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Photography Melds Movement and Architecture

Building Museum Celebrates Philip Trager

Philip Trager started his career in the 1970s as a commercial real estate attorney in Connecticut.

“Even when I was in my law office, however, I would be daydreaming about photography,— he told the Web site in 2007. He abandoned his law career to pursue photography full time in 1992.

Trager has come a long way in his 40 years as an accomplished photographer. His career has evolved from early photographs of buildings in Connecticut and New York to photographs of dancers. Until the past couple of years, he had always shot in black-and-white; now he shoots in brilliant color.

The whole range of Trager’s work is on display in an exhibit “Form & Movement: Photographs by Philip Trager— at the National Building Museum. This is the final show in the museum’s Year of the Photograph series.

The prints are borrowed from the Library of Congress’ growing collection of Trager’s work, and some of those not used in the exhibit will appear in the halls of the American Institute of Architects’ office starting in October.

Throughout his career, Trager has compiled and published books of his work. The first, “Photographs of Architecture,— was published in 1977. The most recent self-titled book, published in 2006, is a retrospective of Trager’s career. Cases displaying the books and other publications where Trager’s work was published are set up throughout the exhibit.

National Building Museum curators divided the exhibit into six sections: Suspending Movement, In the Darkroom, Light and Texture, Modern Classics, Point of View and Coda. Other than Coda, which shows a smattering of Trager’s most recent work, each section shows both architecture and dance photography.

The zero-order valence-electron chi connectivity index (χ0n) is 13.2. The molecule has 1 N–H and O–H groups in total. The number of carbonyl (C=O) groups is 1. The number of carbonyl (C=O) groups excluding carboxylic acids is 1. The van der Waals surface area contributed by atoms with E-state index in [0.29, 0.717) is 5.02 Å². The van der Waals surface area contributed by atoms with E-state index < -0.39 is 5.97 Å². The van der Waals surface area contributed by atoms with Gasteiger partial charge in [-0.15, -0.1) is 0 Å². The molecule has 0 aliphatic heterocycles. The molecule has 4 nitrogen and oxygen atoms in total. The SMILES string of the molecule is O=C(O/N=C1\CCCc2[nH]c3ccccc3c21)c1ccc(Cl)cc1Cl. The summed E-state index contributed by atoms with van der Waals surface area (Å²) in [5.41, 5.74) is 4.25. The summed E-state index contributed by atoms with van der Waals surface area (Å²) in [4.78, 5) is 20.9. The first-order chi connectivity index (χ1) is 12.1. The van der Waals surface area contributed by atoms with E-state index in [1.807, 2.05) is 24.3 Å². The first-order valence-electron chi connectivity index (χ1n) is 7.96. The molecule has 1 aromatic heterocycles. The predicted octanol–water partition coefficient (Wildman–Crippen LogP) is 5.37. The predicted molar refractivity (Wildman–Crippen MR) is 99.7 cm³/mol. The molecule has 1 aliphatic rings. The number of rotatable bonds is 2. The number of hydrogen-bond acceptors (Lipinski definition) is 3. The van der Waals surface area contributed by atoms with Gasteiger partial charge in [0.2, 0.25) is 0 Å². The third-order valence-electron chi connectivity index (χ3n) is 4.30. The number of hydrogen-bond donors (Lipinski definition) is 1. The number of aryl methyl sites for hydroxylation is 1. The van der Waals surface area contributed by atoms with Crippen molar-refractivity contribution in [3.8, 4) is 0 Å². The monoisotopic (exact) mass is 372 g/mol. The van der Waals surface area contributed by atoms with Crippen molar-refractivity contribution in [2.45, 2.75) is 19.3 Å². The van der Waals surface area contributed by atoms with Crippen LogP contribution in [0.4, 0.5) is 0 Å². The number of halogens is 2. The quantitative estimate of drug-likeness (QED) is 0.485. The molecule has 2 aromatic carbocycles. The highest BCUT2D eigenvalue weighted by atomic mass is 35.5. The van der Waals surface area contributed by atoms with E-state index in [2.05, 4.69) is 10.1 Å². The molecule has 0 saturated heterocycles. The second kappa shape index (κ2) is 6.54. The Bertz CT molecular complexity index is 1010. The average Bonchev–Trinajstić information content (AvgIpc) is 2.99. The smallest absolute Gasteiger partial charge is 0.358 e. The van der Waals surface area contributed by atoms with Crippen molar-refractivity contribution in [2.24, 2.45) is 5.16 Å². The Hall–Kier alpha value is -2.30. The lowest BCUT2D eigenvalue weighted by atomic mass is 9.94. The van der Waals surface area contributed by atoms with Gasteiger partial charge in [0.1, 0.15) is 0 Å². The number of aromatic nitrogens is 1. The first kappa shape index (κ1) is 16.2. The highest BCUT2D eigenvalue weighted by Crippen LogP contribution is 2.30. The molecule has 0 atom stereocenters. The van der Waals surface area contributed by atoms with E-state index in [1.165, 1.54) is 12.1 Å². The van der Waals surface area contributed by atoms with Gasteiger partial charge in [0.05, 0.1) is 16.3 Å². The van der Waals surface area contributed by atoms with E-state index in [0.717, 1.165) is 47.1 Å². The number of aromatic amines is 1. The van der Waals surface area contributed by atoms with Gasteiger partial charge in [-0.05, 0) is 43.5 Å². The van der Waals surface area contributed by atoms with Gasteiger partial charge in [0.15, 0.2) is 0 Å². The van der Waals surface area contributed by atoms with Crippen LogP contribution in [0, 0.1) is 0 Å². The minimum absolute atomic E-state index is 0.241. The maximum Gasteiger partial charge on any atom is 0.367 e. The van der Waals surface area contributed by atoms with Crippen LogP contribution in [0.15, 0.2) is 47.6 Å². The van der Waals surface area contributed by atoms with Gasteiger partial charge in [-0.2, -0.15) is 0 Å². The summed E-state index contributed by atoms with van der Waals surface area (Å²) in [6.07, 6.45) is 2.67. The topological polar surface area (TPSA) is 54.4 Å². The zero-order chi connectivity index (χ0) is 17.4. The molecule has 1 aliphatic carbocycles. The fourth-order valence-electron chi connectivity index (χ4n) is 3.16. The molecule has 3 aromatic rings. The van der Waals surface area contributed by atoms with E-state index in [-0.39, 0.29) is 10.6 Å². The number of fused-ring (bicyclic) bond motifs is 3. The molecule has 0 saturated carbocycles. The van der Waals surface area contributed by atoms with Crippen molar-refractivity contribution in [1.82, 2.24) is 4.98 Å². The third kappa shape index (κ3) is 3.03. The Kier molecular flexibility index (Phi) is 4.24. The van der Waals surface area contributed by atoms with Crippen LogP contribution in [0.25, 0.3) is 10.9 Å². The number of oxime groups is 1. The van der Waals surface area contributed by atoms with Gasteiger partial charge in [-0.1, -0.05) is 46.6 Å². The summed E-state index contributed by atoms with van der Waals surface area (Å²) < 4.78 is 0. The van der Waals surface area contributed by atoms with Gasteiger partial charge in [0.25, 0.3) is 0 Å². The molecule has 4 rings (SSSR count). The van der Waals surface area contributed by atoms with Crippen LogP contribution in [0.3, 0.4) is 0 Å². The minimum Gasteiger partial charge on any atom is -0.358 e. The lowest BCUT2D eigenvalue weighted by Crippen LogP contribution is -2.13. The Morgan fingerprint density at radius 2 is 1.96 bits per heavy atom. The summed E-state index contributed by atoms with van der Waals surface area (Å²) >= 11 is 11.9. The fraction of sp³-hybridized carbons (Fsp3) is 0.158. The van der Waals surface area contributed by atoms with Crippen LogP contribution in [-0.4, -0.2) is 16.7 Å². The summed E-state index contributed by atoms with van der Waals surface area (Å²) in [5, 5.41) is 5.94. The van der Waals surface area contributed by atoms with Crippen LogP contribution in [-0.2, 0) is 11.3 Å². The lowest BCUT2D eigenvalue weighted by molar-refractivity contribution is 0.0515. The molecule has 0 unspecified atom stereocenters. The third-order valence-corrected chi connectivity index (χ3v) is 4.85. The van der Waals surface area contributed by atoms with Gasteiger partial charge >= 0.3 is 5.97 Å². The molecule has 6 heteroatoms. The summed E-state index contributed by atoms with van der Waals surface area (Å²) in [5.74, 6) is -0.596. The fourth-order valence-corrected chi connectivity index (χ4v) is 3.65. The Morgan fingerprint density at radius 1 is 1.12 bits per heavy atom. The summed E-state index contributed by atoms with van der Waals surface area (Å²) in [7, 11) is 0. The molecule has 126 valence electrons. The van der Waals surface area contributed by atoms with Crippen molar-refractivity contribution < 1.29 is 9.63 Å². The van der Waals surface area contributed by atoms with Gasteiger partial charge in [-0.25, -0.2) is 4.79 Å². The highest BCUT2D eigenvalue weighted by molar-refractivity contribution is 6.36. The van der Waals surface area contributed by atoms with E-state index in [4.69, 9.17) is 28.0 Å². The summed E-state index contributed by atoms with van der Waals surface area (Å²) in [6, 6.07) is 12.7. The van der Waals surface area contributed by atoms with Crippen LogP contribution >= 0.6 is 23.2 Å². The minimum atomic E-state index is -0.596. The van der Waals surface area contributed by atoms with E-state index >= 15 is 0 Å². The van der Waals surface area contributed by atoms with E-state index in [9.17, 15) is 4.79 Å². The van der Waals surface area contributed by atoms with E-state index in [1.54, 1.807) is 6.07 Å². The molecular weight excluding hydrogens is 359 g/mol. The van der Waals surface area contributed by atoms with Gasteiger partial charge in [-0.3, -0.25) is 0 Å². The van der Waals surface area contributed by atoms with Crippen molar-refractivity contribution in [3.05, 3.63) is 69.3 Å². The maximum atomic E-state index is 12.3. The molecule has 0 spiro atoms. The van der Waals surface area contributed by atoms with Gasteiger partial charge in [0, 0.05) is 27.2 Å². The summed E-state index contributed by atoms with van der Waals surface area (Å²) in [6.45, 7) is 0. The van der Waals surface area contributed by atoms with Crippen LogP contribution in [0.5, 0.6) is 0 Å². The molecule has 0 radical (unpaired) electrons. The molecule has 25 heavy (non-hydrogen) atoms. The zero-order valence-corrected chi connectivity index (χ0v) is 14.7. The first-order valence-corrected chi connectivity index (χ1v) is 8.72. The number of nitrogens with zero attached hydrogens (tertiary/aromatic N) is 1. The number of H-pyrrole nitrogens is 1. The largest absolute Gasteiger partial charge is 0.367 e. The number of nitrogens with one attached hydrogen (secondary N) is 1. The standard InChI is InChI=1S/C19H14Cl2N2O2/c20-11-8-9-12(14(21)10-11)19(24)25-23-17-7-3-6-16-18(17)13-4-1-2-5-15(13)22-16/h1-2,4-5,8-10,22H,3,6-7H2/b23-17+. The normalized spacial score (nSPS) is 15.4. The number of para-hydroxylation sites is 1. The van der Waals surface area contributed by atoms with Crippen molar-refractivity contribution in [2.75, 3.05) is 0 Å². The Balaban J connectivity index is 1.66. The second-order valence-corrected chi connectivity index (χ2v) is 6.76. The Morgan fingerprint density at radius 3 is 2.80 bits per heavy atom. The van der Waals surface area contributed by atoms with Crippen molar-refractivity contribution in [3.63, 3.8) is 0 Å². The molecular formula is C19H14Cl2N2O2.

For example, in the first section, Suspending Movement, the curators paired photographs of buildings next to photographs of dancers, each one appearing to have frozen while in fluid motion. The first photograph is of dancer Arthur Aviles arching his back in midair, so his legs disappear behind his back and his closed eyes are turned toward the camera. Next to this picture is a photograph of a building on West 122nd Street in New York City, its curving stairways slinking toward the columns on either side of the entrance.

A similar photo in the Point of View section was taken of West 34th Street in 1977. It shows buildings surging toward the thinly clouded sky in the kind of scene that would normally appear before Superman breaks into view.

The most jarring photo in the exhibit was taken of the World Trade Center in 1979. The buildings jut into the sky, partially blocked by the Equitable Building where Trager took the shot. The buildings were completed in 1973 after seven years of construction, then bombed in 1993 and finally, of course, destroyed in the terrorist attacks of 2001.

In the Coda, Trager departs from his black-and-white architecture and dance photography to shoot some more personal portraits. The first and most striking frame shows nine shots of his wife, Ina, taken in 2008. She wears a red shirt and faces a mirror, so each frame shows her back, then her reflection in the mirror and finally Trager’s own reflection in the mirror.

The exhibit will be open through Jan. 3, 2010.

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